Pearl St. Community House

Known Name(s)

Pearl St. Community House


81 Pearl St. (aka 34 Hopkins St.) Waterbury, CT

Establishment Type(s)

Tourist Home

Physical Status


Detailed History

The Pearl Street Neighborhood House was founded in 1923 as a community center for Waterbury's African American population. For the first few decades of operation, the Neighborhood House was run by Leila Theodosia Plummer Alexander, who served as Social Director of the Pearl Street Community Organization. Under her direction, the Neighborhood House rapidly expanded, becoming the center of Waterbury's African American community.

In 1927, the Pearl Street Neighborhood House relocated to a new building on the corner of Pearl and Hopkins streets, where Alexander lived in a small apartment upstairs. According to the Mattatuck Museum, "The Neighborhood house activated their community members into volunteering; fought for better housing, employment, and education; and created a safe space for African American community events, meetings, and entertainment. The Neighborhood House also served recent immigrants with a place to stay while getting on their feet."

The Neighborhood House was listed as a tourist home in The Green Book from 1938 to 1964. As such, the facility would have offered the full range of activities and accommodations for African American travelers. This was particularly important for people passing through or visiting the city, as many hotels in Waterbury were segregated until the 1950s.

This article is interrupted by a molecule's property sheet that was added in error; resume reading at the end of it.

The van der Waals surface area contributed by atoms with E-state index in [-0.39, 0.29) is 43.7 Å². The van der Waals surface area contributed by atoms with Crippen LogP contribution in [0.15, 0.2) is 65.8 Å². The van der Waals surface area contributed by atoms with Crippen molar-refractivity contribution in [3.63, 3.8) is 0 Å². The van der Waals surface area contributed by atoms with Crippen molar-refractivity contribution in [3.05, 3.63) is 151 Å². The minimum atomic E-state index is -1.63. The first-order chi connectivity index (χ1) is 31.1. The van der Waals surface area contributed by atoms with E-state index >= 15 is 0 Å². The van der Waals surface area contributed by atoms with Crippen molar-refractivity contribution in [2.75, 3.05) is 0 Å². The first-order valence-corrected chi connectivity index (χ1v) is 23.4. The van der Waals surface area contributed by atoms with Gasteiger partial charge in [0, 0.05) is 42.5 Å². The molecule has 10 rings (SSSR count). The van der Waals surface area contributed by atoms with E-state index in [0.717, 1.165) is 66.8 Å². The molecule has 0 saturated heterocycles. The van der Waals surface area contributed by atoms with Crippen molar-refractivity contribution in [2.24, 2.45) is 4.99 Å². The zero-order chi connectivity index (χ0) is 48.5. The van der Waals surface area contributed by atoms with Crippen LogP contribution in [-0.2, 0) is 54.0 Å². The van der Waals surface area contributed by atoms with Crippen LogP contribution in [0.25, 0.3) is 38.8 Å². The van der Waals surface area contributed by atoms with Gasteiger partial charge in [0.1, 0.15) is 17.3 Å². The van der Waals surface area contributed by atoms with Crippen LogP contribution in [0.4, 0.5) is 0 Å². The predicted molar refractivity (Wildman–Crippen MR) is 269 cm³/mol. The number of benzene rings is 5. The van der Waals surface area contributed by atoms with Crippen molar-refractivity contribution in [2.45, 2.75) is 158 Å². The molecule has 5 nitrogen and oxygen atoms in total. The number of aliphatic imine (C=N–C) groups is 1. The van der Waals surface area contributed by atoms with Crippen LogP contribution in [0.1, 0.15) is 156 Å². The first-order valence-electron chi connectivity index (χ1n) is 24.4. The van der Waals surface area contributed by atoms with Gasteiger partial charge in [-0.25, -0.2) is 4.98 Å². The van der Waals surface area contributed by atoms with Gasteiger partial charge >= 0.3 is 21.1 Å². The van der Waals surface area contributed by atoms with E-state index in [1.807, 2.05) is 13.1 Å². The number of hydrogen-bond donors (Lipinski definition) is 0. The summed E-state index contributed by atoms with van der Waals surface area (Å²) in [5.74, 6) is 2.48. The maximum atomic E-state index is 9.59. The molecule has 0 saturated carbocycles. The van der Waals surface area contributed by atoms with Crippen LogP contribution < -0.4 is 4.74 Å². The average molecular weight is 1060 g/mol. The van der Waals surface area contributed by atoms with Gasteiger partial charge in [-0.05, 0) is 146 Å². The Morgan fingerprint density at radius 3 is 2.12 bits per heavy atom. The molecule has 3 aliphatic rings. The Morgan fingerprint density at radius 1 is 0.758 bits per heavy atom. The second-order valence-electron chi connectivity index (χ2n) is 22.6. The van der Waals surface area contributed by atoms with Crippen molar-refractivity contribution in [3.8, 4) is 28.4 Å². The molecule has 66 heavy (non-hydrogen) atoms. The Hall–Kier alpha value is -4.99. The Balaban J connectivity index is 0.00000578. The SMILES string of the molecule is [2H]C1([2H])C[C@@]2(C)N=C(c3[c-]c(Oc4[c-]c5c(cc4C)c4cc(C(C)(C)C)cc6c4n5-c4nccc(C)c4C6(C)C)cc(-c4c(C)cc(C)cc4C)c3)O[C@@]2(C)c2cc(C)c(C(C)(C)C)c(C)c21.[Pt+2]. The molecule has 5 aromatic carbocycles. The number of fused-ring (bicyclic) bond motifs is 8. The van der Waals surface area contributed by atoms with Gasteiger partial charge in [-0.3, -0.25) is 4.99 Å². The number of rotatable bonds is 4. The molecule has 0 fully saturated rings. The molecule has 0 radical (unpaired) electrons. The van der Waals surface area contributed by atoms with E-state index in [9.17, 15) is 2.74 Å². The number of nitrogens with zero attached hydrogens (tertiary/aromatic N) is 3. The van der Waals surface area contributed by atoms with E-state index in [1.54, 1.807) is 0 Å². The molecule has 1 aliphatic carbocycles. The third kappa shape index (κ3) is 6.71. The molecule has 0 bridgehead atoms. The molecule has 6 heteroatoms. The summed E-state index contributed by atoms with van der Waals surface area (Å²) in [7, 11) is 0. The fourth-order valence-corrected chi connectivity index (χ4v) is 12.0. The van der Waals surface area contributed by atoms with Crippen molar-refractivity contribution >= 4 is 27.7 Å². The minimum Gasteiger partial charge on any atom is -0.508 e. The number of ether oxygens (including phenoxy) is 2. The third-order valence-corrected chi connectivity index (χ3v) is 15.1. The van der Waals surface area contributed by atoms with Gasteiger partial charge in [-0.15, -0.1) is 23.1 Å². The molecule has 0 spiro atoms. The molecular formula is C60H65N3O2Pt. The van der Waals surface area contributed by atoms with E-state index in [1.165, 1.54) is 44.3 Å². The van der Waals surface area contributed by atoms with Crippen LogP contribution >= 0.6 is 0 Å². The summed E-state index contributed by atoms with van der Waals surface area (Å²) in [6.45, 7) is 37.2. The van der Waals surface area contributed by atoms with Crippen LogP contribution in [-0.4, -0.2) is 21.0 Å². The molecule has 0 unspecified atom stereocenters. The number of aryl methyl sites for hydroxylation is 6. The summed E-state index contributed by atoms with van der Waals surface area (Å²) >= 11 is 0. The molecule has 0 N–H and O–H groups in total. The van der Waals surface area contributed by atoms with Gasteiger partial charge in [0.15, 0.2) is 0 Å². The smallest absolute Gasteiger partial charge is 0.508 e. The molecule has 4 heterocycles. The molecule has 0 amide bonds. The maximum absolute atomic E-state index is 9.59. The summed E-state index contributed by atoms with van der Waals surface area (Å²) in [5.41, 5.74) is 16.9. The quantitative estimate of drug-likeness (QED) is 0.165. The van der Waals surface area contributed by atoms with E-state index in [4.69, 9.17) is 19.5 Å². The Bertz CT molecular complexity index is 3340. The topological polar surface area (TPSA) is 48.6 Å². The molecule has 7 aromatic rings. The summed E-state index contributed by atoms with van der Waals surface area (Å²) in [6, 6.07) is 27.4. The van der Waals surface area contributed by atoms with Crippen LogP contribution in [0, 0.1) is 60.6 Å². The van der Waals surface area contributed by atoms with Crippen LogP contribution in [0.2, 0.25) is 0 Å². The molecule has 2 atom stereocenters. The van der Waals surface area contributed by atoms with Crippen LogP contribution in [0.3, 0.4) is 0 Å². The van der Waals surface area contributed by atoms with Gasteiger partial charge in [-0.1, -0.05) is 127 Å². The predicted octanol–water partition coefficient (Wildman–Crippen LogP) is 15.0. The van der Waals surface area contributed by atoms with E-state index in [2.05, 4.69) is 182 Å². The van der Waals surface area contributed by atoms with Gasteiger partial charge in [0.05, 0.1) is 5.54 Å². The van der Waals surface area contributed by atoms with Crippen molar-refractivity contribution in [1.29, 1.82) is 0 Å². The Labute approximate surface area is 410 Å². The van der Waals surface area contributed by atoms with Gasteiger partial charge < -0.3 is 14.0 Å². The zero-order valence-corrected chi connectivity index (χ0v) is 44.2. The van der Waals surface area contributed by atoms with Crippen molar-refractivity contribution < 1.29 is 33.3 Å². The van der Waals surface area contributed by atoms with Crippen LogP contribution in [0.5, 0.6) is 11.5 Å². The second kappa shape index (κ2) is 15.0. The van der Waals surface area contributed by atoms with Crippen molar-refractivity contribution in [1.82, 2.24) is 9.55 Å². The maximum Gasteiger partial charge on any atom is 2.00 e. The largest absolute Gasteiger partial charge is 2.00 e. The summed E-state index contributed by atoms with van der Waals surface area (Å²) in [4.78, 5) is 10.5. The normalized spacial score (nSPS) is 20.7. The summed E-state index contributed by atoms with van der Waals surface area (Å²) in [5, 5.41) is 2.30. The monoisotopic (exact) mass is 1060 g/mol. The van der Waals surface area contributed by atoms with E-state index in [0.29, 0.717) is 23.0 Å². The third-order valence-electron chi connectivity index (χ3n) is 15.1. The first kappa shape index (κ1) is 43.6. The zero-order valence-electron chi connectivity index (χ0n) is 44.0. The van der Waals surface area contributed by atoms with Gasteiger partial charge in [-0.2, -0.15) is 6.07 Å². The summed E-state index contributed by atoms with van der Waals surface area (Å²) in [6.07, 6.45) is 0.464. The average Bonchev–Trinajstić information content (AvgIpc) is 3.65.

As a community center, the Neighborhood House was also a space for African American Civil Rights advocacy and activism. Alexander was a vocal advocate for positive interracial relations and community building. She sat on the Pearl Street Interracial Committee and served as chairman of the Pearl Street Community Civic League. In 1942, Alexander organized a Waterbury branch of the NAACP out of the Neighborhood House, and two years later the organization also affiliated itself with the Urban League.

In 1970, the Neighborhood House moved to a new facility on Columbia Boulevard, where it operated for about two decades until it was eventually foreclosed on and sold to the Albanian Cultural Center. However, the former Neighborhood House building is still used for communal and cultural events under the Zion Baptist Church's ownership.

Part of the Connecticut Freedom Trail

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